Elijah’s rapture by a burning chariot pulled by burning horses is one of Scriptures most captivating images. Besides inspiring a film title, the phrase “chariots of fire” continues to circulate as an invocation of a powerful mystical experience.

For Reformation theologians like the German Johannes Piscator (1546–1625), Elijah’s ascent provides an opportunity for typological exegesis, that is, reading Old Testament events as prefigurations of New Testament ones, especially as concerns Christ—as in this case. Piscator reads significance of Elijah’s ascent forwards, while he reads the accompaniment of angels in New Testament passages concerning Christ backwords into the Elijah narrative.

Elijah’s Ascension into Heaven as a Type of Christ’s

Elijah ascended into heaven by chariots of fire pulled by horses of fire, which were really holy angels. In this we see a type of the ascension of Christ. For although there is not an express testimony from Scripture that Christ ascended into heaven in exactly the same way, he was accompanied by holy angels. We can partly gather this notion from the words of Paul, which say:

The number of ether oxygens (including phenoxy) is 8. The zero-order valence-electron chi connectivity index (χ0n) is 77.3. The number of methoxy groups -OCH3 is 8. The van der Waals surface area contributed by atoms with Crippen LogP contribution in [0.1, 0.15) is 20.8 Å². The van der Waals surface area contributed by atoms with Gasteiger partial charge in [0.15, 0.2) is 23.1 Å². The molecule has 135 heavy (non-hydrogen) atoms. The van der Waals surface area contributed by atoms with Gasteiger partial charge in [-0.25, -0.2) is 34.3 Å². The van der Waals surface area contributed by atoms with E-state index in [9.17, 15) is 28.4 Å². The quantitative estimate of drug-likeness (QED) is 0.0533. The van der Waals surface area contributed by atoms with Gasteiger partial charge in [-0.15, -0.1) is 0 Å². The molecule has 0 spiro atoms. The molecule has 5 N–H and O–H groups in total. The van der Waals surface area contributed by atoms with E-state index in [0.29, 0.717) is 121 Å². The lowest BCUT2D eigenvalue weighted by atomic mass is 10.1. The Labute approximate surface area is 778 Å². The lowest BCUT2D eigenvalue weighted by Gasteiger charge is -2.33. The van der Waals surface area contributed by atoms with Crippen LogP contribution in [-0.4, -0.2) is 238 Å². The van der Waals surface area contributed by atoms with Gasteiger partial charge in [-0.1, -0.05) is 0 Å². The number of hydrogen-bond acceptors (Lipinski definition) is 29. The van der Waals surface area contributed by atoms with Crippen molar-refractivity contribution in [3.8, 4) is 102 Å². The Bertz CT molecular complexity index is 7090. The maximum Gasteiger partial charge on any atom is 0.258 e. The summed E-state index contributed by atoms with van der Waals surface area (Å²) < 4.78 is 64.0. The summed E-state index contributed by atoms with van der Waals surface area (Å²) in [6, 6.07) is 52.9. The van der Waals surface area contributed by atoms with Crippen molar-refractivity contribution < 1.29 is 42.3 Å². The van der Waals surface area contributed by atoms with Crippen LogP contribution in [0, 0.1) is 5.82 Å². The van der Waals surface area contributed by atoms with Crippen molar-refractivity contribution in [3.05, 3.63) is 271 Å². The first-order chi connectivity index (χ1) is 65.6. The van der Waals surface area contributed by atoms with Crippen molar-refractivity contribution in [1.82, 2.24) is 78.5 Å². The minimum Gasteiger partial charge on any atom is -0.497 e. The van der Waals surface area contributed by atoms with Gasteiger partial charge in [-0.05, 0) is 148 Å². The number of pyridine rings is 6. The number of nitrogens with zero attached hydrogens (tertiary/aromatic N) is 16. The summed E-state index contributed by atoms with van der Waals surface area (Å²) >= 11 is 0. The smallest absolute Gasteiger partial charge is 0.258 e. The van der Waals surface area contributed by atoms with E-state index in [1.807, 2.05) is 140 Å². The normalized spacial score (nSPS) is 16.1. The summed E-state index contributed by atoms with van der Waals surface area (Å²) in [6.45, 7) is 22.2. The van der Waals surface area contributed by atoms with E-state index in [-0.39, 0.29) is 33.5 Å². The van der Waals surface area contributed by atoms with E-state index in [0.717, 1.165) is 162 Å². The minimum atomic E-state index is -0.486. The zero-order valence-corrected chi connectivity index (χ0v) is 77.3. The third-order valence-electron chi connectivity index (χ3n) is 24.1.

Great indeed, we confess, is the mystery of godliness: He was . . . seen by angels.

We can also partly and particularly gather this from the collection of distinguished acts of Christ in which the angels ministered to him. We see this, for instance, at Jesus’ nativity:

And suddenly there was with the angel a multitude of the heavenly host praising God.

And we see it at his resurrection:

While they were perplexed about this, behold, two angels stood by them in dazzling apparel.

And finally, we will see angels accompany Jesus when he returns as judge:

When the Son of Man comes in his glory, and all the angels with him, then he will sit on his glorious throne.

1-2 Samuel, 1-2 Kings, 1-2 Chronicles, eds. Derek Cooper and Martin Lohrmann, Reformation Commentary on Scripture, OT Vol. V, pp. 401-402.